Content of the material
- Subscribe to the Daily Run
- Why Run in Compression Pants?
- Frequently Asked Questions
- Why spend more on a pair of running pants?
- What is the best material for running pants?
- Do you wear shorts with running tights?
- Should I wear underwear with my running tights or pants?
- What are the benefits of running tights vs. pants?
- Running Hydration Packs / Race Vests
- Running Clothes
- Trail Running Shirt
- Waterproof Running Jacket
- Trail Running Shorts
- Running Tights, Pants or Leggings
- Running Socks for Trail Running
- What Not to Wear During a Run
- 100% Cotton
- Heavy Layers
- Worn Out Shoes
- New Gear on Race Day
- Site Customization
- Does compression gear prevent DOMS (delayed on set muscle soreness)?
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Why Run in Compression Pants?
Skeptics believe compression gear falls into the placebo effect category. But still, even if the benefits turn out to be all in our heads, I’ve yet to meet an athlete who wouldn’t embrace any kind of confidence-booster.
(These are the women’s leaders in the Houston Olympic marathon trials, rocking those compression socks!!)
Training for a distance event is all about consistency, which means finding the tools that will help you to recover faster and stay injury free.
It seems some of the hype about running faster or farther might just be true when you look at the LONG term impact of using compression gear, rather than the impact on a single run.
Which is exactly what a brand new study found:
Anew studyprovides scientific evidence to support the idea that your compression socksare not just fashionable, they’re also functional. The study, published in the February issue of theJournal of Strength and Conditioning Research,found that wearing compression socks for 48 hours after running a marathon improved performance on a treadmill test two weeks later.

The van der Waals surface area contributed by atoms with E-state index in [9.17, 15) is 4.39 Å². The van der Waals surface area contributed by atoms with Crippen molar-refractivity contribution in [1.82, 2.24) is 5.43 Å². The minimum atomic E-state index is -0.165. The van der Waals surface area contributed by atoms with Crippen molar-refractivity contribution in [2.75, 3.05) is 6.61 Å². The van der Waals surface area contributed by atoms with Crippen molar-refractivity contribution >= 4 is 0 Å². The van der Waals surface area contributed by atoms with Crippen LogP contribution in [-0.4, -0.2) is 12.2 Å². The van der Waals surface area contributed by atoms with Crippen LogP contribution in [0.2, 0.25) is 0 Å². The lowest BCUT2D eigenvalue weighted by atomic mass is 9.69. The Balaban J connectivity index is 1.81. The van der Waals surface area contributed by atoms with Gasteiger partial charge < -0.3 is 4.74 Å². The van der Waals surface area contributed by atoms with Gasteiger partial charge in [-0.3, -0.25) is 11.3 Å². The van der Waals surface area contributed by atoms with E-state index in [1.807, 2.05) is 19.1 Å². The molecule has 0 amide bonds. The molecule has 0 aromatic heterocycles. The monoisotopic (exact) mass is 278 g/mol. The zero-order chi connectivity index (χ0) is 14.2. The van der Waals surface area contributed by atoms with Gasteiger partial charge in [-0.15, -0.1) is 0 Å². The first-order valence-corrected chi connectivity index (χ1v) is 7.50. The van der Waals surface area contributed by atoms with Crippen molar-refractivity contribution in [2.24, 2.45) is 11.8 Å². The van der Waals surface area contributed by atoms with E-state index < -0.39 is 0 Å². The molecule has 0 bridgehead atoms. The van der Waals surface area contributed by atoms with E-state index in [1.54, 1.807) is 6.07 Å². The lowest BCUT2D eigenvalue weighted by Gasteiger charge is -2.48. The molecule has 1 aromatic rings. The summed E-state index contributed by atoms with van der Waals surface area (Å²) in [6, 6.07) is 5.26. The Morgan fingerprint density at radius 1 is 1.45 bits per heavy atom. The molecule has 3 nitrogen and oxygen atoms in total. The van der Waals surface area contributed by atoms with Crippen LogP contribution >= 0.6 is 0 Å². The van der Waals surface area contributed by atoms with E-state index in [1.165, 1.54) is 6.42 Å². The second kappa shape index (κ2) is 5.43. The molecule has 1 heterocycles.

In fact, a few brands have conducted a number of studies as well and here is what they found:
- increases venous return
- reduces exercise induced muscle damage (EIMD)
- accelerates recovery processes
- removes lactic acid faster
- increases strength and power
- improves endurance
- increases muscle oxygenation
- improves body temperature control
- reduces in-flight ankle oedema (swelling)
MY PERSONAL RECOMMENDATIONS ✅Best race day compression tights: help prevent calf cramps and keep my muscles going as my form may deteriorate in the final miles
✅Best compression tights for IT Band pain: I have sworn by this style for years and you’ll often see me running in them during training as I boost mileage.
**GENTLEMEN** I did a post just for you on the best running pants for men. And yes those two are on it, but in case you’d like more ideas.
Specific recommendations for compression socks and sleeves below!
My friend and frequent marathon racer Monica Olivas agrees that compression socks have become a standard recovery tool for her, ensuring she can keep racing week after week.
Plus, we know that running is about so much more than science! It’s a mental sport.
Frequently Asked Questions
Why spend more on a pair of running pants?